I recently requested to volunteer as a physician at a race. I was told that I could volunteer as a physician but that I could not provide osteopathic manipulative medicine (OMM) because the tents were not equipped for ‘major manipulations’ and that doing so is contraindicated on the athletes because they mostly have musculoskeletal issues and exhaustion. There are so many parts of this statement that shows ignorance about OMM, what it is, and how to use it. Somehow I do not believe that the same physician above would tell a specialist surgeon, whose specialty of which they have little knowledge, when their special procedures are indicated and contraindicated. Doing so would be offensive to the specialist. Unfortunately, this misunderstanding among physicians and the general public is very common. I would like to take this opportunity to address this issue.

DrugsPhysicians are often reluctant to refer patients because they are ignorant of OMM and fear that all I will do is inappropriately use a thrusting technique that could do more damage than good. I understand physicians assume that I will “pop” and aggressively treat all people that come through my door including frail or osteoporotic patients.  Many doctors will overlook the fact that I have had full medical training; medical school, internship, and residency to understand indications and contraindications of all the techniques I use. They feel that the safer alternative is to prescribe medications or refer the patient to an orthopedist or perhaps a pain specialist.  Those who have read some of my previous posts or come to me as patients know that I do not even use any thrusting techniques. Regardless, injuries from rapid thrusting techniques are rare and much safer than prescription medications.

Some argue that there is not enough evidence showing the validity that OMM or hands-on therapies work, but that there is plenty of evidence that medications work. Perhaps this is true but lets look at the evidence from a different perspective. Addiction to prescription painkillers is rampant in our society. The USA Today and many other sources have written articles about this and it largely goes ignored. According to the Centers for Disease Control and Prevention, “prescription drugs cause most of the more than 26,000 fatal overdoses each year.” In addition, overdose deaths from opioid painkillers has tripled in the last 10 years. Prescription painkiller overdoses have surpassed overdoses from heroin and cocaine. Overdoses from prescription medications have become a “largely unrecognized epidemic.” In his book, Deadly Medicines and Organised Crime: How Big Pharma Has Corrupted Health Care, Peter Gotzsche points out that prescription related deaths are now 3rd behind heart disease and cancer.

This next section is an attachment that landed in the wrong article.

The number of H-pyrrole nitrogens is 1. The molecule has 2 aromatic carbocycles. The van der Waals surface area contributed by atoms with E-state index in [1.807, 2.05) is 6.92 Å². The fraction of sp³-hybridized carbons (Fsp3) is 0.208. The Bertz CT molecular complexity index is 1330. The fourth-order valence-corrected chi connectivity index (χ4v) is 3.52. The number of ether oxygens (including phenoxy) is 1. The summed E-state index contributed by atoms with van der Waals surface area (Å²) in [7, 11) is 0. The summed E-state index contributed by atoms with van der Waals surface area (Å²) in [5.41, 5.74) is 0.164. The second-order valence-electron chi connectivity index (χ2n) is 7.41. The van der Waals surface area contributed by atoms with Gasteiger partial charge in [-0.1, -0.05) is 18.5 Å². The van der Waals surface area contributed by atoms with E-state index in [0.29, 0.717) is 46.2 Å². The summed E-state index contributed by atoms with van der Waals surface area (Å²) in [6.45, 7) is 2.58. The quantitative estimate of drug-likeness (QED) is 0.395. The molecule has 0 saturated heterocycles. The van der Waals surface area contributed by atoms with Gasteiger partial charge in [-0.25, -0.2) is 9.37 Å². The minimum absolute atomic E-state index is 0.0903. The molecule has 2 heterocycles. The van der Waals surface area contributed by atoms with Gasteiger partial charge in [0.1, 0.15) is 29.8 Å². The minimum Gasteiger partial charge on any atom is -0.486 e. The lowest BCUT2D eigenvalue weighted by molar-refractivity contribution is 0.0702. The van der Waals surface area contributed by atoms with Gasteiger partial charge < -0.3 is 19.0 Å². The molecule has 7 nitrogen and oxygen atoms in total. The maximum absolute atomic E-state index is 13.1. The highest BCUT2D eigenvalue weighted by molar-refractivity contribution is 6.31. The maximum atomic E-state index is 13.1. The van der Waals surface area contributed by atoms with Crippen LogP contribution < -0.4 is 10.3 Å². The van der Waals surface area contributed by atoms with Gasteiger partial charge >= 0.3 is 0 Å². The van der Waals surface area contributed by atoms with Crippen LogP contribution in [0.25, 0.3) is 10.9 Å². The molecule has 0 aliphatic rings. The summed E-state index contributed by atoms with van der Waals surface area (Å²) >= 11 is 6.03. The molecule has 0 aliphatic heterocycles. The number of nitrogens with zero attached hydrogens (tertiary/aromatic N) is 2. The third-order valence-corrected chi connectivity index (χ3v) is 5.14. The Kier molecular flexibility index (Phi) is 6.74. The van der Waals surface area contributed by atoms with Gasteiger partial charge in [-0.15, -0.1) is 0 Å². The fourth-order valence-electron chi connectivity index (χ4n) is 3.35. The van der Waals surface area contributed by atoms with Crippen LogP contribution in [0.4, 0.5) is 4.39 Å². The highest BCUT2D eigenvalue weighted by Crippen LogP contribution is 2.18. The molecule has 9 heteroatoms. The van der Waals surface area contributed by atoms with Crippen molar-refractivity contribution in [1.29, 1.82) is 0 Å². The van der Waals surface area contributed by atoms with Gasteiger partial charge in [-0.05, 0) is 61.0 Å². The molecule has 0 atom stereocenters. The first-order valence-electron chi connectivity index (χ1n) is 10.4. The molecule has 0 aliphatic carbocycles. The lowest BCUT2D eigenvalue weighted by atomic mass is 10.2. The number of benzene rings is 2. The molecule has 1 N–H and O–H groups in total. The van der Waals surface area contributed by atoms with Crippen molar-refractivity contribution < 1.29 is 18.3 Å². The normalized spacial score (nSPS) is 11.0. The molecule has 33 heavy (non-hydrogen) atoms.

So looking at the bigger picture, I have found very little evidence that people are dying at alarming rates from all hands-on therapies. This includes thrusting therapies from chiropractors, osteopathic physicians, physical therapists and other manual practitioners. Is there a risk going to a manual therapist? Absolutely, but it is minimal. There’s always a risk with anything you do, but remember that prescription medications are not necessarily a safer alternative, especially when looking for pain relief.

Patients who come to me for OMM receive a individualized hands-on treatment that is gentle, does not involve rapid thrusting, and overall is very safe. Secondly, I work on musculoskeletal issues on a daily basis, and I understand the anatomical and physiological basis of what I am trying to achieve. This understanding, in addition to complete medical training, make me well aware of what techniques are indicated and contraindicated in patients. My aim, just like any other physician, is to improve overall health of my patients in the safest way possible. Sometimes the OMM is meant to work synergistically with to enhance the medications a patient is taking and not replace medications.

My hope is that someday the medical community will be open enough that they would welcome and see what a valuable asset an osteopathic manipulative medicine specialist could be in treating not just athletes at races and patients who deal with pain. OMM is very safe for dealing with pain but your doctor may disagree being unaware of the harm the prescription pain medications may be causing or ignoring their potential dangers anyway. What about you? Do you believe anatomy plays a role in health or do you believe the body is a bag of biochemicals that needs the right medication to be healthy? The pharmaceutical industry hopes you believe in the latter.



Osteopathic Manipulative Medicine Vs Prescription Medications: What Your Doctor May Not Tell You
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One thought on “Osteopathic Manipulative Medicine Vs Prescription Medications: What Your Doctor May Not Tell You

  • June 6, 2014 at 1:10 am

    Great article! Wish you still lived and worked in town because I would refer to you all the time!


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